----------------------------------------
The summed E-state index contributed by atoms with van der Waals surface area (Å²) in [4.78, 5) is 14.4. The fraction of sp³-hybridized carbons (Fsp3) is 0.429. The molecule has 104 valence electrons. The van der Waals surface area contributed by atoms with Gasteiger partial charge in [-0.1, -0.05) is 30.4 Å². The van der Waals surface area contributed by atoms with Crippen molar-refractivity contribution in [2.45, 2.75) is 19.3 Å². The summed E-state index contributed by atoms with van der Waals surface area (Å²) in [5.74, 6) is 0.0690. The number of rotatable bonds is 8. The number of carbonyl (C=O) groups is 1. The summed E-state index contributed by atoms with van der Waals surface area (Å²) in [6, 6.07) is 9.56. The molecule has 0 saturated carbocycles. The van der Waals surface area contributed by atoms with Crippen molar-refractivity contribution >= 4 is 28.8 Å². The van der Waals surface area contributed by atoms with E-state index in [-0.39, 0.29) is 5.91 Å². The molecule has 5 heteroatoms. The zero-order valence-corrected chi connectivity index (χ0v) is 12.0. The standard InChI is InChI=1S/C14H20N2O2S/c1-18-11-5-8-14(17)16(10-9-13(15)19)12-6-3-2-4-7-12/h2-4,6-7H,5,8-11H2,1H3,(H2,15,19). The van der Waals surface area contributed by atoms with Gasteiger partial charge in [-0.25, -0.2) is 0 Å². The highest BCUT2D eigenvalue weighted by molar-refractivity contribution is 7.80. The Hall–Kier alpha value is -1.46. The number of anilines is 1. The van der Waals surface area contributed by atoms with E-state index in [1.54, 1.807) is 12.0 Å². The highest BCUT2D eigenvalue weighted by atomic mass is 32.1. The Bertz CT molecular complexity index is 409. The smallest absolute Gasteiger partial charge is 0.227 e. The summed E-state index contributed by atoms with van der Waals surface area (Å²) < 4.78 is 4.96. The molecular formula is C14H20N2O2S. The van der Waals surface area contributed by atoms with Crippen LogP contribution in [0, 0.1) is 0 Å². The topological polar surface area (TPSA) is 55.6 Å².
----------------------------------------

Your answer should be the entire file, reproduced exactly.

The summed E-state index contributed by atoms with van der Waals surface area (Å²) in [4.78, 5) is 14.4. The fraction of sp³-hybridized carbons (Fsp3) is 0.429. The molecule has 104 valence electrons. The van der Waals surface area contributed by atoms with Gasteiger partial charge in [-0.1, -0.05) is 30.4 Å². The van der Waals surface area contributed by atoms with Crippen molar-refractivity contribution in [2.45, 2.75) is 19.3 Å². The summed E-state index contributed by atoms with van der Waals surface area (Å²) in [5.74, 6) is 0.0690. The number of rotatable bonds is 8. The number of carbonyl (C=O) groups is 1. The summed E-state index contributed by atoms with van der Waals surface area (Å²) in [6, 6.07) is 9.56. The molecule has 0 saturated carbocycles. The van der Waals surface area contributed by atoms with Crippen molar-refractivity contribution >= 4 is 28.8 Å². The van der Waals surface area contributed by atoms with E-state index in [-0.39, 0.29) is 5.91 Å². The molecule has 5 heteroatoms. The zero-order valence-corrected chi connectivity index (χ0v) is 12.0. The standard InChI is InChI=1S/C14H20N2O2S/c1-18-11-5-8-14(17)16(10-9-13(15)19)12-6-3-2-4-7-12/h2-4,6-7H,5,8-11H2,1H3,(H2,15,19). The van der Waals surface area contributed by atoms with Gasteiger partial charge in [-0.25, -0.2) is 0 Å². The highest BCUT2D eigenvalue weighted by molar-refractivity contribution is 7.80. The Hall–Kier alpha value is -1.46. The number of anilines is 1. The van der Waals surface area contributed by atoms with E-state index in [1.54, 1.807) is 12.0 Å². The highest BCUT2D eigenvalue weighted by atomic mass is 32.1. The Bertz CT molecular complexity index is 409. The smallest absolute Gasteiger partial charge is 0.227 e. The summed E-state index contributed by atoms with van der Waals surface area (Å²) < 4.78 is 4.96. The molecular formula is C14H20N2O2S. The van der Waals surface area contributed by atoms with Crippen LogP contribution in [0, 0.1) is 0 Å². The topological polar surface area (TPSA) is 55.6 Å².